Superintendent Leonard Seawood said the district needs $2.6 million in the next month to remain solvent. The school board is considering layoffs and closing schools.
On Tuesday, Seawood and the board held a town hall meeting for parents and teachers to voice concerns and suggest ways to cut costs. Earlier this year the district closed three schools to save money, but the cuts didn't go deep enough.
"We knew last year particularly in August when I took over that the district was in distress in terms of its finances. We assumed when I took leadership that we were $11 million [short]. Turned out to be $18 million, so immediately we went into this mode of consolidated schools and moving to address that to get our Deficit Elimination Plan approved with the state," said Seawood.
The plan was approved based on the district maintaining its current student population and adding 200 students, but after the count was taken this year the district didn’t add students. At the meeting, Seawood said he and the board are considering all options as it tries to make a decision quickly.
"There potentially will be layoffs in the next two weeks and we're going to look at that over this next week because we're under a sense of urgency in terms of our cash flow," said Seawood.
The board is also strongly considering eliminating door-to-door school bus service and replacing it with bus stops. It may also try to sell former school buildings and consolidate the remaining schools into a K-8 program and 9-12 program and eliminate athletics.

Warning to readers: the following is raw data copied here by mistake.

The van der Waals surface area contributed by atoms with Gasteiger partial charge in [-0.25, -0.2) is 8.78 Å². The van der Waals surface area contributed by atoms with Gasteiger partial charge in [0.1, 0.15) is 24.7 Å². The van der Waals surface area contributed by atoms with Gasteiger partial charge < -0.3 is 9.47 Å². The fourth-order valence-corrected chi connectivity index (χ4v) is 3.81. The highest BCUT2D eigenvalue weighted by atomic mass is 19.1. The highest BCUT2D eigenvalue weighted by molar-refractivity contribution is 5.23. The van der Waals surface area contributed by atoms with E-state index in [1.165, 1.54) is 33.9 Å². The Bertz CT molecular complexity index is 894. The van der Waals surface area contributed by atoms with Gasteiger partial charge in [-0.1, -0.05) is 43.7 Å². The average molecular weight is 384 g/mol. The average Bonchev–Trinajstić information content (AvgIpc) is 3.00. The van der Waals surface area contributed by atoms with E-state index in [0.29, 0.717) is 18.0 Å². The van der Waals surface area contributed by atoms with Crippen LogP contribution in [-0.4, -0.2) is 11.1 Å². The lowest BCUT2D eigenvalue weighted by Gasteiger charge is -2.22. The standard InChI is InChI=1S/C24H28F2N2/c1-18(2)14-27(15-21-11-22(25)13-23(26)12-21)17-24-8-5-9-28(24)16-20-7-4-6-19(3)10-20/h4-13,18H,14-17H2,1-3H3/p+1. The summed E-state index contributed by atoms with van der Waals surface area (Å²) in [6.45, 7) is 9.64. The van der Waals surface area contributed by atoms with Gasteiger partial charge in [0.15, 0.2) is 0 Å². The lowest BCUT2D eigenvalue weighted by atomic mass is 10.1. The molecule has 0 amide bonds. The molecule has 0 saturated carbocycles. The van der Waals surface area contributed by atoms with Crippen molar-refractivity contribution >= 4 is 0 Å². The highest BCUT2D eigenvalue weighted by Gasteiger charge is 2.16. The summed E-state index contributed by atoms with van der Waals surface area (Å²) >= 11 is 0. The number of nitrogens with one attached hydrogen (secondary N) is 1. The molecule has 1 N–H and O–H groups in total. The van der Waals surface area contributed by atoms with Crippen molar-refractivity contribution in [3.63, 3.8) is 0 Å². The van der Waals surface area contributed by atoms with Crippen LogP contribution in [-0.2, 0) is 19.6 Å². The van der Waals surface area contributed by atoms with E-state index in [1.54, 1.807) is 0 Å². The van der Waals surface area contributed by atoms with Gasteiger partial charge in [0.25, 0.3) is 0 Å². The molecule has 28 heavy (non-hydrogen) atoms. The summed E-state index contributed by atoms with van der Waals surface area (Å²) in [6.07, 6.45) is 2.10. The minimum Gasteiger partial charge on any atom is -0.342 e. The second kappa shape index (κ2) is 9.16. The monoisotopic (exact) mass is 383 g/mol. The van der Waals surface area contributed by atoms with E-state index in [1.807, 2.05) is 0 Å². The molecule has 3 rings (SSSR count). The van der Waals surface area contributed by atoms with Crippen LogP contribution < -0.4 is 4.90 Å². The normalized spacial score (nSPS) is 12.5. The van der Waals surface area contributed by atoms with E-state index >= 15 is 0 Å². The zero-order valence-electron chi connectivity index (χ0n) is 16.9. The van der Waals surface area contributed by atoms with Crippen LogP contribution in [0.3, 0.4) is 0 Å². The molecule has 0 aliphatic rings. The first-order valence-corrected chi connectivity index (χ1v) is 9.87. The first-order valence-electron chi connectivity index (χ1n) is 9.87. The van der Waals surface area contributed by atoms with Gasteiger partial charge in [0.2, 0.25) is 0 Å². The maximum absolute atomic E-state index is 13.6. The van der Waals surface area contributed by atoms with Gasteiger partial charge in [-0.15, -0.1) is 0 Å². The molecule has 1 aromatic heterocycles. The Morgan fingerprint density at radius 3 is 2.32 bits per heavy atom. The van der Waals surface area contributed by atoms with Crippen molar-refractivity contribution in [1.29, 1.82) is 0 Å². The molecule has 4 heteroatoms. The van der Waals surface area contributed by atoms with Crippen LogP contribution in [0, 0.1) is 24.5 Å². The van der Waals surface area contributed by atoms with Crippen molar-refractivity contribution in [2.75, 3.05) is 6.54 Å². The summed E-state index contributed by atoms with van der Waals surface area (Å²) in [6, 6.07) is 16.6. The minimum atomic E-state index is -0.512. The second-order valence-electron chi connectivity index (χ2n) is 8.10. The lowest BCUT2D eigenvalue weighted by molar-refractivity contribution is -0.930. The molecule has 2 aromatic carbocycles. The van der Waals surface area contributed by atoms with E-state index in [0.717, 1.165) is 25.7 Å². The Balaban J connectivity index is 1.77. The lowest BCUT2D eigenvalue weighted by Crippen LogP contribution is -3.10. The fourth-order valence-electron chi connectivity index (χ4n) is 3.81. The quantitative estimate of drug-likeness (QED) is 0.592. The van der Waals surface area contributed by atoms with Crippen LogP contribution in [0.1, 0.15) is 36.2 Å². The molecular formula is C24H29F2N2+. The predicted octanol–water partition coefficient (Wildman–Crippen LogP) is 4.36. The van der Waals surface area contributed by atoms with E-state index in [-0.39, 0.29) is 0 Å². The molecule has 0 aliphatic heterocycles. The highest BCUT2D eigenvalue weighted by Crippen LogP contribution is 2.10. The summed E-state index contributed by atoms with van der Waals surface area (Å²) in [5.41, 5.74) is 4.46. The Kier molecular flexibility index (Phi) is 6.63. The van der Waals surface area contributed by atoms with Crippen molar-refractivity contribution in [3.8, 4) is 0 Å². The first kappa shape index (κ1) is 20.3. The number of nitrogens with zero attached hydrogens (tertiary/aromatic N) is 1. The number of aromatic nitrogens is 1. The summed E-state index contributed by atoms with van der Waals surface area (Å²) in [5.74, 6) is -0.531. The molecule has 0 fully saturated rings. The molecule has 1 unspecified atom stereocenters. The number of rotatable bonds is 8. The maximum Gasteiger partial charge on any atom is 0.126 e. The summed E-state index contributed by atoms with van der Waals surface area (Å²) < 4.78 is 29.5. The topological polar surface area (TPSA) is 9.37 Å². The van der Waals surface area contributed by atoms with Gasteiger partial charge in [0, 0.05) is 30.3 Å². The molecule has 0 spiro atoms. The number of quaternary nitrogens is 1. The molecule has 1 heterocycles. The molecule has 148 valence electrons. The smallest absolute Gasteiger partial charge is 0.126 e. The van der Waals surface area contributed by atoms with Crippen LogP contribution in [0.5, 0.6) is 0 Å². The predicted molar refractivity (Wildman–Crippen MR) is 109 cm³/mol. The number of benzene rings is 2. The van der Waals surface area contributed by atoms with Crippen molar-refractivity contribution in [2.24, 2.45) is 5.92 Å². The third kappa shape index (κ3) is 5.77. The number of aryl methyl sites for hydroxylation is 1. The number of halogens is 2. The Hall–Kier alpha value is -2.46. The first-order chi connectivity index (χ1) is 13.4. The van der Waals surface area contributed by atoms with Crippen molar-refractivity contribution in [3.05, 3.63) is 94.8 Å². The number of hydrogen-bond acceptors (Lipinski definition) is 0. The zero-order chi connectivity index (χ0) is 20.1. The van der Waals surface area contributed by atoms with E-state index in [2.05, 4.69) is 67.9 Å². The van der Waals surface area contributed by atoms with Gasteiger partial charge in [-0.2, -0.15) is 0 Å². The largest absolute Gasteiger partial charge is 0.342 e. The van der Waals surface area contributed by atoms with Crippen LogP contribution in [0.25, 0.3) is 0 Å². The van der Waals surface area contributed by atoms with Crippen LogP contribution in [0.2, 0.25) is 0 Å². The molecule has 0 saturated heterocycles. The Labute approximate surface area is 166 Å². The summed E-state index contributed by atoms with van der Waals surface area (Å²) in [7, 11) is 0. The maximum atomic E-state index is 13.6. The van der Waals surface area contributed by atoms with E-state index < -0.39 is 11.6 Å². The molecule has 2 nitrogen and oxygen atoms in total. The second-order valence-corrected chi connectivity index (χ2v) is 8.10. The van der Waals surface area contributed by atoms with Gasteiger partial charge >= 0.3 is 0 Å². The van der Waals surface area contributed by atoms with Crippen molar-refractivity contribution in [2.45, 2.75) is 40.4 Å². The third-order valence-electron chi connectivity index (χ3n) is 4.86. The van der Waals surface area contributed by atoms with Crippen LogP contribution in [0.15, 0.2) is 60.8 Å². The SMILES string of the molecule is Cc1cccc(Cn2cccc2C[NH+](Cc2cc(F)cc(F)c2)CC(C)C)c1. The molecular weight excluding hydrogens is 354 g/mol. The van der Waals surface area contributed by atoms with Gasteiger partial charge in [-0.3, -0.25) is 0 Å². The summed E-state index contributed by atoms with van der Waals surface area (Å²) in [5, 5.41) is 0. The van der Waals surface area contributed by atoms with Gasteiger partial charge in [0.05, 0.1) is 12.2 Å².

"There's no doubt in my mind that we’re going to come through this. It will absolutely be painful, but when we come through this we will be a stronger district," said Seawood.
The financial problems date back to the 1970s when the district began facing declining enrollment and a decline in state finances. According to records displayed at the meeting, spending on student instruction and transportation has not significantly decreased since 2006, despite a nearly 1,000 student decrease.
"We never really should have gotten to this point, but we're here now so we'll have to deal with it," said Seawood.
The district is already 60 to 90 days behind payments to its vendors, but if it misses a payroll payment it would automatically trigger a takeover. Seawood said he hopes the district can make the necessary cuts before a takeover is enacted because of concerns the state may not make cuts in the best interest in the students.
"The state has not convinced me that they can run school districts, they just haven’t. You see what has happened to Detroit in terms of their budget," said Seawood.
A decision must be made before the preliminary state review is completed on December 20th. If no action is taken or too little is done, the state could face an on-site review, the next step towards a state takeover.